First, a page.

ContributorsMulti-process HRSourcing

Renegotiating HRO Contracts

Best results are assured when neither side is under pressure to restructure the deal.

by Mark Hodges

Many of the industry’s early HRO deals are reaching their renegotiation phase. These early deals are in their fourth, fifth, and even sixth years. Some, like the Accenture/British Telecom relationship, have already concluded their renegotiations.

While some renegotiations are contractual in nature—such as contract expiration at or near end of term, end of extension to term, or renegotiation built in the contract at certain dates—others are often unscheduled. Renegotiation may take place due to the occurrence of a business or exogenous event such as bankruptcy or a significant volume changes, which can trigger a review of the HRO relationship. Sometimes a change of executive management creates an HRO renegotiation. Other triggers include client perceptions of their provider, such as non-performance, unresponsiveness, or unequal economics (pricing feels out of line with the market.) This list of triggers is largely reactive.

For a healthy client/provider relationship, proactive beats reactive every time. A reactive stance reduces the probability that the client or its provider will obtain an optimal outcome, perhaps even leading to a re-compete as opposed to a renegotiation. Ideally, the client should trigger a renegotiation as a result of an un-pressured analysis of the relevance and maturity of the current contract and initiate the process proactively with the service provider.

One big surprise for renegotiation clients is how much the HRO market has changed since their original agreement was struck. Many of the most significant changes have taken place in contracting. These include the movement from baseline minus discount to unit pricing with ARC/RRC. Pricing per HR process is now possible.

Service-level methodology refinements have also taken place, such as continuous improvement, flexibility in creating new SLAs, promotion/demotion of existing SLAs, and stabilized “at-risk” bands and pool percentage inflators. Service-level metrics have also markedly improved. Two-tier SLA metrics are now the norm, which promotes higher standards. More HR services are subject to measurement than was the case years ago. This transparency has increased clients’ ability to control demand consumption and to be proactive in how HR is managed and delivered.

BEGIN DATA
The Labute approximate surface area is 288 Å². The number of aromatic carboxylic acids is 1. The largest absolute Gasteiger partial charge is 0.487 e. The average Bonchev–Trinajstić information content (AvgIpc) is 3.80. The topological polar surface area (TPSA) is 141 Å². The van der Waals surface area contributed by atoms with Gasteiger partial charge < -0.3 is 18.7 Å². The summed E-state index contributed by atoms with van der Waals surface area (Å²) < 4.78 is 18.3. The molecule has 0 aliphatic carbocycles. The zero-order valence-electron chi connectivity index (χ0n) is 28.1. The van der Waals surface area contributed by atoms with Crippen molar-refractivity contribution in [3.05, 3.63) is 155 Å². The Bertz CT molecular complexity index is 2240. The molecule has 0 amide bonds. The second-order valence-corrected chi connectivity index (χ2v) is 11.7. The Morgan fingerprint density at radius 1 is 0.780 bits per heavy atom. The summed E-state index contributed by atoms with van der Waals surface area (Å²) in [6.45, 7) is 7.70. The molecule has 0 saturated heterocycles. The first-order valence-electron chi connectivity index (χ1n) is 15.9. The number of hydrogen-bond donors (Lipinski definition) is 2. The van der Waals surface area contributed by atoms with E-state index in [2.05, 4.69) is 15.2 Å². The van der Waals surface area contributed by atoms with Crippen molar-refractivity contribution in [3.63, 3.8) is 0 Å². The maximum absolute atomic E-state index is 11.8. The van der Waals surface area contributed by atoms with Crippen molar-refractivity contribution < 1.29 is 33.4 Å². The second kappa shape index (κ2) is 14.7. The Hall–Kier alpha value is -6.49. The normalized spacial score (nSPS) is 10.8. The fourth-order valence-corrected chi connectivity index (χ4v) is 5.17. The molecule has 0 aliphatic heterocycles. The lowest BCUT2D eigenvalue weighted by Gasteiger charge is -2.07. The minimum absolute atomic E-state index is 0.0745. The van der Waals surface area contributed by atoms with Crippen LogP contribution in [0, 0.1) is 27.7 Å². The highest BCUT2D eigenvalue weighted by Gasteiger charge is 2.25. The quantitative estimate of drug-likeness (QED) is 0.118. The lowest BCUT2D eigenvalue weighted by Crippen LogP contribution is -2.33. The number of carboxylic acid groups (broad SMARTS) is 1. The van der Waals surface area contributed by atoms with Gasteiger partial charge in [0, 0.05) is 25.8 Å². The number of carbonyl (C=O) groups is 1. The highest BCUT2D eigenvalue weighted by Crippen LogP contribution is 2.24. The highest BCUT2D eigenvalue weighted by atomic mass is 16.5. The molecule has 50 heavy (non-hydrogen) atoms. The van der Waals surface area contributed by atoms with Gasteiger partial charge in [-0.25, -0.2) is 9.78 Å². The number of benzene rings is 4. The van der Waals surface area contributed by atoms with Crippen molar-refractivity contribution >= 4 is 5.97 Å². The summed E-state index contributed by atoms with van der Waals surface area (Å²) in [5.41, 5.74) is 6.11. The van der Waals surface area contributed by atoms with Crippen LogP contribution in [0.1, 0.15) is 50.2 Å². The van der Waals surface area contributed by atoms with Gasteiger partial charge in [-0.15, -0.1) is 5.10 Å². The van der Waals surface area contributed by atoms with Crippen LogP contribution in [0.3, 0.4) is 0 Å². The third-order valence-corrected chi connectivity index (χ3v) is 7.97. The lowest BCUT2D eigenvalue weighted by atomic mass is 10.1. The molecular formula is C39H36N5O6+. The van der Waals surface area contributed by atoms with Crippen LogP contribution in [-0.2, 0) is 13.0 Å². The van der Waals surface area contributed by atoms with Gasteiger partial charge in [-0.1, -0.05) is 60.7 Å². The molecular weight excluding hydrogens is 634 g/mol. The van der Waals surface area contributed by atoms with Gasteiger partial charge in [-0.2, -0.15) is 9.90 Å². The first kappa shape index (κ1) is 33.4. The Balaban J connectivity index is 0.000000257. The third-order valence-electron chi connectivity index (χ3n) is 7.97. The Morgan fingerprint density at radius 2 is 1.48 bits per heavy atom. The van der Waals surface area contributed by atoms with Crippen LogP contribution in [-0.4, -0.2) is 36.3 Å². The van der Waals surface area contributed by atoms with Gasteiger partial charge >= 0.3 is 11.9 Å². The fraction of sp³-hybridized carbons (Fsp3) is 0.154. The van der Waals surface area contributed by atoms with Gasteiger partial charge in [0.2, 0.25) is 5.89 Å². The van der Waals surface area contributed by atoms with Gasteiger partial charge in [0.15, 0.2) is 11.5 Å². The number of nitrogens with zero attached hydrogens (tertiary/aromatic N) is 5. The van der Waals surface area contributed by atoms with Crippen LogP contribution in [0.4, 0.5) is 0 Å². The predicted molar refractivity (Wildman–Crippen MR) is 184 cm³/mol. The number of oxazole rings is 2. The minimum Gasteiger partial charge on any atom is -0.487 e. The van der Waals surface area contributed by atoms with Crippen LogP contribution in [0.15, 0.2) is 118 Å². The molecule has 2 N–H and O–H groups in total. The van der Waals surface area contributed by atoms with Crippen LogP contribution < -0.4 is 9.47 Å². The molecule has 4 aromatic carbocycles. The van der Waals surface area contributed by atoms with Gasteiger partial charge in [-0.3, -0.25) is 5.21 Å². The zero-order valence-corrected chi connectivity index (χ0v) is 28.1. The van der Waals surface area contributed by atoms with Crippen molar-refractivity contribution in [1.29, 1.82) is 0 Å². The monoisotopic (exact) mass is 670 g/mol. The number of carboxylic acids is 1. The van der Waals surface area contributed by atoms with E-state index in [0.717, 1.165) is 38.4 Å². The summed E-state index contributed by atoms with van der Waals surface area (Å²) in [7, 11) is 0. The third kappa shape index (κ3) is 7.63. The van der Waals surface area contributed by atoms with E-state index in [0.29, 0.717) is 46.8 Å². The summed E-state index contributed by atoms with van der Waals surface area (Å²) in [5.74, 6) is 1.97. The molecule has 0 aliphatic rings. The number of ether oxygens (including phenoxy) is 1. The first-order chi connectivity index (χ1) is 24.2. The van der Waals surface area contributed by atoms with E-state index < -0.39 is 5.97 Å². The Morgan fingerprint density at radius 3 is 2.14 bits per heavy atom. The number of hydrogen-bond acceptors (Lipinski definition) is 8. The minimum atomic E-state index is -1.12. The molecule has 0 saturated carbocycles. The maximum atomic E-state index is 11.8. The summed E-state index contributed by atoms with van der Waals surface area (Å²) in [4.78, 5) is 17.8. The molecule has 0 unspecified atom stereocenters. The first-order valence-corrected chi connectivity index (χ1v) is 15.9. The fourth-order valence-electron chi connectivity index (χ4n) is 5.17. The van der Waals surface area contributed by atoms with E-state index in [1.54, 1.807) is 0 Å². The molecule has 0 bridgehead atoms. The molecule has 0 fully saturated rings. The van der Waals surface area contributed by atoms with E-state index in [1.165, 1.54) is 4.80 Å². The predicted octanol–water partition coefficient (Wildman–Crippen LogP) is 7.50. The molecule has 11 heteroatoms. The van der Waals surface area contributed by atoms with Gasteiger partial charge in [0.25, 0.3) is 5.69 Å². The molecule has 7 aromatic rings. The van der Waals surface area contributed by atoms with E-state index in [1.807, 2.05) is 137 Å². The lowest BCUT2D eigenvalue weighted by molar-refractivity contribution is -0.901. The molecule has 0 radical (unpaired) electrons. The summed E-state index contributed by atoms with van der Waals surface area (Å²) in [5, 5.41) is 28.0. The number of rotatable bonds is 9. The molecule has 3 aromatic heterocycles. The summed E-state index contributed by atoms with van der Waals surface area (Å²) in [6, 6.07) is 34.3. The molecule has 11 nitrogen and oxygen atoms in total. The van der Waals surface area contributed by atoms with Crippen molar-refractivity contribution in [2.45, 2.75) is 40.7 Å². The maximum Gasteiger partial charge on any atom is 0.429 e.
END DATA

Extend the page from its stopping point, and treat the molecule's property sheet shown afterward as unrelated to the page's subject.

Governance also has a more prominent and formal role. Since EquaTerra introduced the first governance schedule to the industry three years ago, clients—not just HRO providers—now have governance deliverables. This has increased the knowledge and accountability of HRO customers, so they make better clients.

They have also gained control of key change provisions such as key personnel, approved service locations, and termination rights. They are no longer the sole purview of the
HRO provider.

If you are a mature HRO client and are willing to assume a proactive approach to renegotiation—in collaboration with your provider—there are a number of steps you can take.

  • Become well-informed. You can’t have too much information. Information and knowledge comes from both internal and external sources.
  • Know your ideal outcome. Be very clear about every aspect of the new agreement and develop contract-related documentation to support that outcome.
  • Define success. Negotiations rarely deliver ideal outcomes, so understand your relative priorities and the compromises you’re willing to make. There will be compromises, no matter what.
  • Engage the service provider. Properly positioned, service providers will see opportunity, not threat. Your provider will have a list of ideal outcomes as well.
  • Assemble the right team. Go to the table with the right team and the right executive sponsorship. This is not a part-time job or a project for amateurs.
  • Have a fallback position. What will you do if you can’t get an acceptable outcome?

Communication and messaging around renegotiation should be clear. The objective is to create a better aligned, more flexible arrangement that will ensure the long-term future and mutual benefit of the relationship. It is an opportunity to extend the agreement and give it new impetus. It should address emerging stresses in the agreement that, left unresolved, could ultimately threaten the relationship. Ensure there is full backing and public endorsement from all relevant executives and stakeholders within the client and the service provider.

Negotiations are not always successful; sometimes they only succeed in exposing an unbridgeable gap between the parties. However, renegotiations that are proactive in nature rarely end with this unpleasant result.

Tags: Contributors, Multi-process HR, Sourcing

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